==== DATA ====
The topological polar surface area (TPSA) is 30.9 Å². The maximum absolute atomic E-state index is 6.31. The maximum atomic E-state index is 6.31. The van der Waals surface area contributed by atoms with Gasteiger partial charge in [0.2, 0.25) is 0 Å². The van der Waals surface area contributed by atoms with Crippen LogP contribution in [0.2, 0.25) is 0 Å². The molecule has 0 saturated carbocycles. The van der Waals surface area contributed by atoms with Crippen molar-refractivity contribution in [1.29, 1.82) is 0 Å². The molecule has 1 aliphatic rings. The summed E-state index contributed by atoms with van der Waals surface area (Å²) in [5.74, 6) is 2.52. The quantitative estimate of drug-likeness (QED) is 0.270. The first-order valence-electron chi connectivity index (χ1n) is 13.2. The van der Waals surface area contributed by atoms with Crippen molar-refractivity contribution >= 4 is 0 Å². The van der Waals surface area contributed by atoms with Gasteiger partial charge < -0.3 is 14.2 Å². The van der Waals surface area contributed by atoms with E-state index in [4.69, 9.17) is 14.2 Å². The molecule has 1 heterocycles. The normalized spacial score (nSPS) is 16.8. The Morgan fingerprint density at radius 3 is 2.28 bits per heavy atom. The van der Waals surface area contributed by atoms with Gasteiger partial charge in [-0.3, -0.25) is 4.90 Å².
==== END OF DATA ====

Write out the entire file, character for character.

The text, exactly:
The topological polar surface area (TPSA) is 30.9 Å². The maximum absolute atomic E-state index is 6.31. The maximum atomic E-state index is 6.31. The van der Waals surface area contributed by atoms with Gasteiger partial charge in [0.2, 0.25) is 0 Å². The van der Waals surface area contributed by atoms with Crippen LogP contribution in [0.2, 0.25) is 0 Å². The molecule has 0 saturated carbocycles. The van der Waals surface area contributed by atoms with Crippen molar-refractivity contribution in [1.29, 1.82) is 0 Å². The molecule has 1 aliphatic rings. The summed E-state index contributed by atoms with van der Waals surface area (Å²) in [5.74, 6) is 2.52. The quantitative estimate of drug-likeness (QED) is 0.270. The first-order valence-electron chi connectivity index (χ1n) is 13.2. The van der Waals surface area contributed by atoms with Crippen molar-refractivity contribution >= 4 is 0 Å². The van der Waals surface area contributed by atoms with Gasteiger partial charge < -0.3 is 14.2 Å². The van der Waals surface area contributed by atoms with E-state index in [4.69, 9.17) is 14.2 Å². The molecule has 1 heterocycles. The normalized spacial score (nSPS) is 16.8. The Morgan fingerprint density at radius 3 is 2.28 bits per heavy atom. The van der Waals surface area contributed by atoms with Gasteiger partial charge in [-0.3, -0.25) is 4.90 Å².